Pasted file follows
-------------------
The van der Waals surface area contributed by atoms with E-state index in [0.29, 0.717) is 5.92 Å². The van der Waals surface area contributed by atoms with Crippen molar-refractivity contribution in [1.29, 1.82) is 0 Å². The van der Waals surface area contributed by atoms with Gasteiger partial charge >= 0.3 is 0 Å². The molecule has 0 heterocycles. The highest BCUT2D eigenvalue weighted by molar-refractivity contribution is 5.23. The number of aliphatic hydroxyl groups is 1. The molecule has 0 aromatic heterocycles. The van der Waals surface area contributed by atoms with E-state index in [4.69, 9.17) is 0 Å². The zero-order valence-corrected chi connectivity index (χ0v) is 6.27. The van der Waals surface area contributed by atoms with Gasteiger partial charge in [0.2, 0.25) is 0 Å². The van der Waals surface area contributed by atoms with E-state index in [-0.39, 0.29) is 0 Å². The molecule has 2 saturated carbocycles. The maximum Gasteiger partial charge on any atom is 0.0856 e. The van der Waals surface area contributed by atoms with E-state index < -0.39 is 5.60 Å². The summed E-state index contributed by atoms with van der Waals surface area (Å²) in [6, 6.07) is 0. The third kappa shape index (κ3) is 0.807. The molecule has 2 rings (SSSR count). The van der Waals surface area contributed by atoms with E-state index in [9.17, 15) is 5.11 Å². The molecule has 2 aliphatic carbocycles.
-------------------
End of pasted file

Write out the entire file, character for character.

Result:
The van der Waals surface area contributed by atoms with E-state index in [0.29, 0.717) is 5.92 Å². The van der Waals surface area contributed by atoms with Crippen molar-refractivity contribution in [1.29, 1.82) is 0 Å². The van der Waals surface area contributed by atoms with Gasteiger partial charge >= 0.3 is 0 Å². The molecule has 0 heterocycles. The highest BCUT2D eigenvalue weighted by molar-refractivity contribution is 5.23. The number of aliphatic hydroxyl groups is 1. The molecule has 0 aromatic heterocycles. The van der Waals surface area contributed by atoms with E-state index in [4.69, 9.17) is 0 Å². The zero-order valence-corrected chi connectivity index (χ0v) is 6.27. The van der Waals surface area contributed by atoms with Gasteiger partial charge in [0.2, 0.25) is 0 Å². The van der Waals surface area contributed by atoms with E-state index in [-0.39, 0.29) is 0 Å². The molecule has 2 saturated carbocycles. The maximum Gasteiger partial charge on any atom is 0.0856 e. The van der Waals surface area contributed by atoms with E-state index < -0.39 is 5.60 Å². The summed E-state index contributed by atoms with van der Waals surface area (Å²) in [6, 6.07) is 0. The third kappa shape index (κ3) is 0.807. The molecule has 2 rings (SSSR count). The van der Waals surface area contributed by atoms with E-state index in [9.17, 15) is 5.11 Å². The molecule has 2 aliphatic carbocycles.